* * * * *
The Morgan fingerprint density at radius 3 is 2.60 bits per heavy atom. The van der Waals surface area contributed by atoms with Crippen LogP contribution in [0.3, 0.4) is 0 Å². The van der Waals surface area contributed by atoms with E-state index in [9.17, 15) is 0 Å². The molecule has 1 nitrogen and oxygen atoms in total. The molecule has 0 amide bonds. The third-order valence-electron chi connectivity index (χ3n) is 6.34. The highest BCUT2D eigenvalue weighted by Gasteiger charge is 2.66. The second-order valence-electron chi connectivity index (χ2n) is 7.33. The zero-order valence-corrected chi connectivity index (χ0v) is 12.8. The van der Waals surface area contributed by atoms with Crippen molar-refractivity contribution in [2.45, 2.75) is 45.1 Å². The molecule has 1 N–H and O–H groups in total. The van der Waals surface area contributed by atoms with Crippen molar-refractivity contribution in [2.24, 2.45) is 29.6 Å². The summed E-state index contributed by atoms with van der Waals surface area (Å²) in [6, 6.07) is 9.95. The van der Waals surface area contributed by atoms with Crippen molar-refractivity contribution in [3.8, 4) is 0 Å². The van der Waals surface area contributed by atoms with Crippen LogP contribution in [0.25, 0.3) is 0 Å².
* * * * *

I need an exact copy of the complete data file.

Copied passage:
The Morgan fingerprint density at radius 3 is 2.60 bits per heavy atom. The van der Waals surface area contributed by atoms with Crippen LogP contribution in [0.3, 0.4) is 0 Å². The van der Waals surface area contributed by atoms with E-state index in [9.17, 15) is 0 Å². The molecule has 1 nitrogen and oxygen atoms in total. The molecule has 0 amide bonds. The third-order valence-electron chi connectivity index (χ3n) is 6.34. The highest BCUT2D eigenvalue weighted by Gasteiger charge is 2.66. The second-order valence-electron chi connectivity index (χ2n) is 7.33. The zero-order valence-corrected chi connectivity index (χ0v) is 12.8. The van der Waals surface area contributed by atoms with Crippen molar-refractivity contribution in [2.45, 2.75) is 45.1 Å². The molecule has 1 N–H and O–H groups in total. The van der Waals surface area contributed by atoms with Crippen molar-refractivity contribution in [2.24, 2.45) is 29.6 Å². The summed E-state index contributed by atoms with van der Waals surface area (Å²) in [6, 6.07) is 9.95. The van der Waals surface area contributed by atoms with Crippen molar-refractivity contribution in [3.8, 4) is 0 Å². The van der Waals surface area contributed by atoms with Crippen LogP contribution in [0.25, 0.3) is 0 Å².